Preserving the Heritage Of ‘The Mother Road’
Route 66 has its place in history. One of America’s first transcontinental roads, it was built after automobile ownership sky-rocketed thanks to Henry Ford’s assembly-line production. The route was officially established in 1926. It starts in Chicago, goes through Missouri, Kansas, Oklahoma, Texas, New Mexico and Arizona before ending in Santa Monica, Calif.
Route 66 was the first all-weather road from the Midwest to the West Coast. Motels, restaurants and roadside attractions were established along the 2,400 miles. Then, in 1956, President Eisenhower created the Interstate Highway System, which led to the demise of Route 66. In 1985, it was decommissioned.
With the loss of recognition as a national highway, the historic corridor stopped receiving the benefits that come with this designation, such as signage, representation on roadmaps and, more importantly, federal funding. Thus, Route 66 associations began to form along the corridor.
Members of these groups understood the highway’s historical and social significance and began working with state and federal agencies on initiatives to preserve, educate and promote Route 66.
Route 66 traverses eight states, urban and rural areas, and diverse landscapes. Character-defining features of the cultural landscape include the road itself, its bridges, local architecture, and the nature of the communities linked to the corridor. Portions of the road in Arizona, Illinois, New Mexico and Oklahoma, are labeled an All-American Road or a National Scenic Byway.
Through the years, many segments of Route 66 were modified or destroyed, compromising its historical and cultural integrity. While Route 66 is a living highway, and continues to evolve, if changes to the corridor are made without restriction, its charm and appeal will be lost.
In 1990, Congress passed the Route 66 Study Act, which recognized that it had “become a symbol of the American people’s heritage of travel and their legacy of seeking a better life.”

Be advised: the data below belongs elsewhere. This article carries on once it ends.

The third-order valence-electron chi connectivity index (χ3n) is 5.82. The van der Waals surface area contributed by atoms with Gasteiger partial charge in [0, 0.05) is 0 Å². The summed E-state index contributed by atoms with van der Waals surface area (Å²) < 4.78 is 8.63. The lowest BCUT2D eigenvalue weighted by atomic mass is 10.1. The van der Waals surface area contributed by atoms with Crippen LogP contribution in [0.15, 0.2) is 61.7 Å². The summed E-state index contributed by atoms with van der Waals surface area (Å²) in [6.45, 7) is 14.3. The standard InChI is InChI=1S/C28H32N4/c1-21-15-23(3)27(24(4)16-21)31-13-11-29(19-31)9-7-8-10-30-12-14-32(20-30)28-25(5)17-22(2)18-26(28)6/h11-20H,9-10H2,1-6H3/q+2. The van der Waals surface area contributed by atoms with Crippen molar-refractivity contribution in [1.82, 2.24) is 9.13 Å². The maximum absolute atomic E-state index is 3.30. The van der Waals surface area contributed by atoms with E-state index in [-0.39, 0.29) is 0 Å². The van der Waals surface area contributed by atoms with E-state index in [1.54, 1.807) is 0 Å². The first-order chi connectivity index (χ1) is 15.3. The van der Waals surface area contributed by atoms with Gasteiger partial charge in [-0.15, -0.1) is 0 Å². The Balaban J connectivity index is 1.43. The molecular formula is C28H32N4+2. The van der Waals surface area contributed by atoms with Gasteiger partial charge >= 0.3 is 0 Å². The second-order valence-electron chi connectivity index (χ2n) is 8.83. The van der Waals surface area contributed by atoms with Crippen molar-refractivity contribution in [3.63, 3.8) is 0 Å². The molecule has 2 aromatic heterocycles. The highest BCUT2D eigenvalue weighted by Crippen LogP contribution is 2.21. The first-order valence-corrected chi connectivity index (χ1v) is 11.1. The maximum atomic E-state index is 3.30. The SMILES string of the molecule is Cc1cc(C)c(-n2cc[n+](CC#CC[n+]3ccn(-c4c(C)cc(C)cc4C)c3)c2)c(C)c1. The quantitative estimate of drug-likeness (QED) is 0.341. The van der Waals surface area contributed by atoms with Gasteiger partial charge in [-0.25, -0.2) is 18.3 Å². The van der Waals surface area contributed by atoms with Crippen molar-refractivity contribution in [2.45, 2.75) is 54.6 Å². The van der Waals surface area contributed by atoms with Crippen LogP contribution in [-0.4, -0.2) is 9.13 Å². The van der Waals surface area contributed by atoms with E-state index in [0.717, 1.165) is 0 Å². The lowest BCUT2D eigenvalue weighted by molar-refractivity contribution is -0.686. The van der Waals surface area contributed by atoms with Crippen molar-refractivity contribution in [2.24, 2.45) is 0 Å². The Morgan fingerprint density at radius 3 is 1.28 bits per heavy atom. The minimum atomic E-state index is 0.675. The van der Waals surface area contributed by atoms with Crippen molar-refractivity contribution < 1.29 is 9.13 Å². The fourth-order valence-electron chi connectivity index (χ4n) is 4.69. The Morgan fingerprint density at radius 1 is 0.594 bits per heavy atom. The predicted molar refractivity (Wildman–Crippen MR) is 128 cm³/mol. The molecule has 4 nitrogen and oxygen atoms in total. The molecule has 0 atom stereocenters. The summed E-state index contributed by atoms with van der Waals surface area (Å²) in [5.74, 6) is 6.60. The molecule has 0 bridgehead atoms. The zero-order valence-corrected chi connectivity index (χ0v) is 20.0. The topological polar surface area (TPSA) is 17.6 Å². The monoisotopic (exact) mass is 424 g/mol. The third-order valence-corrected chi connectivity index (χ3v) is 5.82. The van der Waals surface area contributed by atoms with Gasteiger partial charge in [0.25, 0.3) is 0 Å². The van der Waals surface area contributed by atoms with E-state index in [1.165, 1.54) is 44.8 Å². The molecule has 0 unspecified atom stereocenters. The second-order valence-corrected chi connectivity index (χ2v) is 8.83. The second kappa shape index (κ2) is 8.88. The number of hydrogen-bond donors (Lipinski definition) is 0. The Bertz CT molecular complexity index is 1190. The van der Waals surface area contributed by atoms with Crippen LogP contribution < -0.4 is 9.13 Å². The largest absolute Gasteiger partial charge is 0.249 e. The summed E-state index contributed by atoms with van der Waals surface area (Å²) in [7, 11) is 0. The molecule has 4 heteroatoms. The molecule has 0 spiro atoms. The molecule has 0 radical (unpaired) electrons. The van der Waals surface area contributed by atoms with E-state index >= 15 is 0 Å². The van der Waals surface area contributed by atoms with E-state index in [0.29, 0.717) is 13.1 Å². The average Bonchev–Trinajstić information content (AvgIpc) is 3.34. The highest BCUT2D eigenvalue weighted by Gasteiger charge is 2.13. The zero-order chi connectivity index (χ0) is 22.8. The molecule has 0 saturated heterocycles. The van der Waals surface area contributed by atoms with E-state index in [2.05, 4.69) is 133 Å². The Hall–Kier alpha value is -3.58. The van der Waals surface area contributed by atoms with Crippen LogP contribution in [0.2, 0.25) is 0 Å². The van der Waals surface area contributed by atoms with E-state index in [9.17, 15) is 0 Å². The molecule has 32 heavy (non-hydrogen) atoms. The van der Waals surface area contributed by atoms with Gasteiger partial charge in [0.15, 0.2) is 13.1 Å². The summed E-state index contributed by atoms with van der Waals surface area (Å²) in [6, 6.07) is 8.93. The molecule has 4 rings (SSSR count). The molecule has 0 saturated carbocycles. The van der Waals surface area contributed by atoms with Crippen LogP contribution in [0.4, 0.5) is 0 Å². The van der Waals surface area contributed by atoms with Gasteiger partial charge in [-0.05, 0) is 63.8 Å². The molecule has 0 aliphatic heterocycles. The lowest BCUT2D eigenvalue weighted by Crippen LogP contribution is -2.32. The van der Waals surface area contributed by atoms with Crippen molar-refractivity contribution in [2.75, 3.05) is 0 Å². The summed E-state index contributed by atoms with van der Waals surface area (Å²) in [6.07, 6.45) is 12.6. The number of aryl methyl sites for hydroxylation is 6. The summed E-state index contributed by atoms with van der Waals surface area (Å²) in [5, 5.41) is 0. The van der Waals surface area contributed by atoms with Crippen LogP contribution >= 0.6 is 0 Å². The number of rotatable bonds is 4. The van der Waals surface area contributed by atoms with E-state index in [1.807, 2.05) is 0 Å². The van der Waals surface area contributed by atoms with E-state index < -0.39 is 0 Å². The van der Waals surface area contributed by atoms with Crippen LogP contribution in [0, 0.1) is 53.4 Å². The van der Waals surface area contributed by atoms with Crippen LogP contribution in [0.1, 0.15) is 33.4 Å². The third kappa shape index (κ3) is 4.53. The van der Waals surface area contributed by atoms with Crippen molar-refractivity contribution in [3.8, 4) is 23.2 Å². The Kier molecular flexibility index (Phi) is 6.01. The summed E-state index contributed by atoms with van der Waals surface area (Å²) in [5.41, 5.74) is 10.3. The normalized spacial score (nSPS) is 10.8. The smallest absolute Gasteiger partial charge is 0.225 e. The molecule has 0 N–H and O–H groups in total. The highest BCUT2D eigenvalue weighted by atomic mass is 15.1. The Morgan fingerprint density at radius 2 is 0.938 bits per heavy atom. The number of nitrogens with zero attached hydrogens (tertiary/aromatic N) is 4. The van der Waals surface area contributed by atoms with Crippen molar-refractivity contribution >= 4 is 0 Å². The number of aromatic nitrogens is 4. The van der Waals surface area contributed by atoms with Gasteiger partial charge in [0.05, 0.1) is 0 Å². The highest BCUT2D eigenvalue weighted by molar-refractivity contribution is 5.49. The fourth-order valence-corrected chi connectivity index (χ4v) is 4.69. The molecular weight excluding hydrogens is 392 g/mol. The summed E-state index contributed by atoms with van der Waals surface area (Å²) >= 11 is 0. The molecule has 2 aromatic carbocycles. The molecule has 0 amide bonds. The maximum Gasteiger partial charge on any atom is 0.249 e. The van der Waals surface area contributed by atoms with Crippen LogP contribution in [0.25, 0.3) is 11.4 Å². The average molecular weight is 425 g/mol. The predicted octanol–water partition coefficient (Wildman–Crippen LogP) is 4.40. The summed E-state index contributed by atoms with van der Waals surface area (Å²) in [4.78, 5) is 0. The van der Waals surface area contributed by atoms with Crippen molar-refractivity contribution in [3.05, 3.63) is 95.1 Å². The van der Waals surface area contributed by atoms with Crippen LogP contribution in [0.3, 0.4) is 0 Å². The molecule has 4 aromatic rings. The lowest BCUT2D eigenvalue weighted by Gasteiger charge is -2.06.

In accord with the legislation, the National Park Service conducted a study to evaluate the significance of Route 66 in American history, and to identify options for its preservation, interpretation and use. This study led to the creation of the National Park Service Route 66 Corridor Preservation Program.
This program, with help from the various Route 66 associations and others, resulted in historic sites and markers, and landmarks and buildings saved from demolition. In 2013, $81,224 was awarded for six projects; in 2012, $103,487 was awarded for 10 projects; and in 2011, $133,919 was awarded for 10 projects.
In 1987, the Historic Route 66 Association of Arizona was formed by a small group of state residents. In 1987, as a result of their efforts, the state dedicated Route 66 from Seligman to Kingman, Ariz., as Historic Route 66. The designation was later bestowed upon Arizona’s entire Route 66 corridor.
The Route 66 Association of Illinois was formed in 1989. Like others, its purpose is to preserve, educate and promote, while enjoying the past and present of Route 66. Expanding beyond the state borders, the association takes part in cooperative national efforts that promote the highway’s interests. The include preservation efforts, fairs and other public events along the corridor.
Each of the eight states along Route 66 have associations and multiple associations exist throughout the corridor – each with their own set of goals and objectives. They all share a love of the corridor, and a common mission: to preserve, educate, and promote the Mother Road.
Among the many associations, two support the entire road: the Route 66 Chamber of Commerce, and the Route 66 Alliance. The chamber was formed in 2006 by Ron Hart, a Missouri resident and a life-long traveler of the Mother Road.
A bit different in its founding is the Route 66 Alliance, based in Tulsa, Okla., which was created by Rick Freeland, a resident of Washington D.C., and Michael Wallis, who lives in Tulsa. After receiving a book, “Route 66: The Mother Road,” from his father, Rick decided to take his first trip along the corridor. As part of his journey, he visited family in Oklahoma, and it was during this visit that Rick and Michael met.
Michael Wallis wrote “Route 66: The Mother Road,” and is known for taking John Lasseter of Disney/Pixar on a journey along Route 66 for the making of “Cars.” Their trip included a stop in Galena, Kan., where they met the inspiration for Tow Mater, a main character in “Cars”.
The Route 66 Alliance is the lead organization for the International Route 66 Festival. The alliance organizes the cooperative effort, working with host destinations, state alliances and government agencies to promote the festival.
The festival is hosted by a different city along the corridor each year, and managed by the host destination. This year, the 18th Annual International Route 66 Mother Road Festival takes place Sept. 27-29 in Springfield, Ill.
Tourism 101 is sponsored editorial content produced by Remarkable Lake County, Ohio
Copyright 2020 The Business Journal, Youngstown, Ohio.
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